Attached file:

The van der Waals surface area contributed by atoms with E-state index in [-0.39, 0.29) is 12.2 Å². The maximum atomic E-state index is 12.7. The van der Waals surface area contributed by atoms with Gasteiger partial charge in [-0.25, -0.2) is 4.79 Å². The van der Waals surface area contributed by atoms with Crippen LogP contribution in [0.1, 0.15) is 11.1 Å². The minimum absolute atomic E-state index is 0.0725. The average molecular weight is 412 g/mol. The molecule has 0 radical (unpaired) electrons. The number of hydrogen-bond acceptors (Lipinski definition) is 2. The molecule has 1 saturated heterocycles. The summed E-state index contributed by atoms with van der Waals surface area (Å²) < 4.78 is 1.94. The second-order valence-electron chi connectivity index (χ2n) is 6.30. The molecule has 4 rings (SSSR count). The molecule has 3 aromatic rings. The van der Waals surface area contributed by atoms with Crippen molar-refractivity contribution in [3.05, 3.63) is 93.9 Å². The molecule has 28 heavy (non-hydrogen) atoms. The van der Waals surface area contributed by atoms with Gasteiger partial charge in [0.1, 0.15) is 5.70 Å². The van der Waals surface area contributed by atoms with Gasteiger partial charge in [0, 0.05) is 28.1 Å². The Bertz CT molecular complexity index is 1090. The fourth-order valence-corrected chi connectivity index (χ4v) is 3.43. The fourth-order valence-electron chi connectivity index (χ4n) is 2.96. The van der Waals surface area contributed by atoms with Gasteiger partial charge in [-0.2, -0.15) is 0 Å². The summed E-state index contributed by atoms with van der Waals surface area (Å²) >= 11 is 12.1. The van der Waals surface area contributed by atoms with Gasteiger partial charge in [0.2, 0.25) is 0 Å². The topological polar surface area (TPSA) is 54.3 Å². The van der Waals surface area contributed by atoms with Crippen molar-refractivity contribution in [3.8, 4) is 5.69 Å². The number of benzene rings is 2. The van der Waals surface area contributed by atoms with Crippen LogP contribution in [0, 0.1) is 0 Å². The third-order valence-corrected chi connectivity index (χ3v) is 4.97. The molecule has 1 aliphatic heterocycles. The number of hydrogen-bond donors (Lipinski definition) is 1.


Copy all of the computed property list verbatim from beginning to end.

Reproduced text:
The van der Waals surface area contributed by atoms with E-state index in [-0.39, 0.29) is 12.2 Å². The maximum atomic E-state index is 12.7. The van der Waals surface area contributed by atoms with Gasteiger partial charge in [-0.25, -0.2) is 4.79 Å². The van der Waals surface area contributed by atoms with Crippen LogP contribution in [0.1, 0.15) is 11.1 Å². The minimum absolute atomic E-state index is 0.0725. The average molecular weight is 412 g/mol. The molecule has 0 radical (unpaired) electrons. The number of hydrogen-bond acceptors (Lipinski definition) is 2. The molecule has 1 saturated heterocycles. The summed E-state index contributed by atoms with van der Waals surface area (Å²) < 4.78 is 1.94. The second-order valence-electron chi connectivity index (χ2n) is 6.30. The molecule has 4 rings (SSSR count). The molecule has 3 aromatic rings. The van der Waals surface area contributed by atoms with Crippen molar-refractivity contribution in [3.05, 3.63) is 93.9 Å². The molecule has 28 heavy (non-hydrogen) atoms. The van der Waals surface area contributed by atoms with Gasteiger partial charge in [0.1, 0.15) is 5.70 Å². The van der Waals surface area contributed by atoms with Gasteiger partial charge in [0, 0.05) is 28.1 Å². The Bertz CT molecular complexity index is 1090. The fourth-order valence-corrected chi connectivity index (χ4v) is 3.43. The fourth-order valence-electron chi connectivity index (χ4n) is 2.96. The van der Waals surface area contributed by atoms with Gasteiger partial charge in [-0.2, -0.15) is 0 Å². The summed E-state index contributed by atoms with van der Waals surface area (Å²) >= 11 is 12.1. The van der Waals surface area contributed by atoms with Gasteiger partial charge in [0.2, 0.25) is 0 Å². The topological polar surface area (TPSA) is 54.3 Å². The van der Waals surface area contributed by atoms with Crippen molar-refractivity contribution in [3.8, 4) is 5.69 Å². The number of benzene rings is 2. The van der Waals surface area contributed by atoms with Crippen LogP contribution in [0, 0.1) is 0 Å². The third-order valence-corrected chi connectivity index (χ3v) is 4.97. The molecule has 1 aliphatic heterocycles. The number of hydrogen-bond donors (Lipinski definition) is 1.